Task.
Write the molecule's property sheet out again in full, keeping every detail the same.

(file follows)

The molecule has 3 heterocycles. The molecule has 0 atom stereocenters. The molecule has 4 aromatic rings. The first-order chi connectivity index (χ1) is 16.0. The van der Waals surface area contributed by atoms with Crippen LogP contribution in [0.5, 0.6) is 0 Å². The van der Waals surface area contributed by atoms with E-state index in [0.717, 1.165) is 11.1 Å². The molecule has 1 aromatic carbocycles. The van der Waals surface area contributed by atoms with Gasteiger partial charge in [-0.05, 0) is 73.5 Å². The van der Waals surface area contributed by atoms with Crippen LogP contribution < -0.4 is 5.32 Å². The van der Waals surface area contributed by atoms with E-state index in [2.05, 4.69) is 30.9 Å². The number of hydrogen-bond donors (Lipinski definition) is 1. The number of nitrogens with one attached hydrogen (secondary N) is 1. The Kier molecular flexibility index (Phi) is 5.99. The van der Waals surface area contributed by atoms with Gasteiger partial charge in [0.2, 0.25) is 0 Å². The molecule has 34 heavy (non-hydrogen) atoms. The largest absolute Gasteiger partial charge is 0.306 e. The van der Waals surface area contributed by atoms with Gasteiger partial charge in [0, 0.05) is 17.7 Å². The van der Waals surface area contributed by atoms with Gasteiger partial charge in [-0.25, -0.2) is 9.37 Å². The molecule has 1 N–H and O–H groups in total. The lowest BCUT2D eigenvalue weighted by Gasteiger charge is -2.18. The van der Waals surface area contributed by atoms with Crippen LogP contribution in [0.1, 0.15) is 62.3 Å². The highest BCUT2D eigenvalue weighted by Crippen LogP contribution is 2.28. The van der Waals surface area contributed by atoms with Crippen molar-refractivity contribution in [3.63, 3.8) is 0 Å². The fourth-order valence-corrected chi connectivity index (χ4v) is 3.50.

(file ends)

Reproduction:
The molecule has 3 heterocycles. The molecule has 0 atom stereocenters. The molecule has 4 aromatic rings. The first-order chi connectivity index (χ1) is 16.0. The van der Waals surface area contributed by atoms with Crippen LogP contribution in [0.5, 0.6) is 0 Å². The van der Waals surface area contributed by atoms with E-state index in [0.717, 1.165) is 11.1 Å². The molecule has 1 aromatic carbocycles. The van der Waals surface area contributed by atoms with Gasteiger partial charge in [-0.05, 0) is 73.5 Å². The van der Waals surface area contributed by atoms with Crippen LogP contribution < -0.4 is 5.32 Å². The van der Waals surface area contributed by atoms with E-state index in [2.05, 4.69) is 30.9 Å². The number of hydrogen-bond donors (Lipinski definition) is 1. The number of nitrogens with one attached hydrogen (secondary N) is 1. The Kier molecular flexibility index (Phi) is 5.99. The van der Waals surface area contributed by atoms with Gasteiger partial charge in [0.2, 0.25) is 0 Å². The molecule has 34 heavy (non-hydrogen) atoms. The largest absolute Gasteiger partial charge is 0.306 e. The van der Waals surface area contributed by atoms with Gasteiger partial charge in [0, 0.05) is 17.7 Å². The van der Waals surface area contributed by atoms with Gasteiger partial charge in [-0.25, -0.2) is 9.37 Å². The molecule has 1 N–H and O–H groups in total. The lowest BCUT2D eigenvalue weighted by Gasteiger charge is -2.18. The van der Waals surface area contributed by atoms with Crippen LogP contribution in [0.1, 0.15) is 62.3 Å². The highest BCUT2D eigenvalue weighted by Crippen LogP contribution is 2.28. The van der Waals surface area contributed by atoms with Crippen molar-refractivity contribution in [3.63, 3.8) is 0 Å². The fourth-order valence-corrected chi connectivity index (χ4v) is 3.50.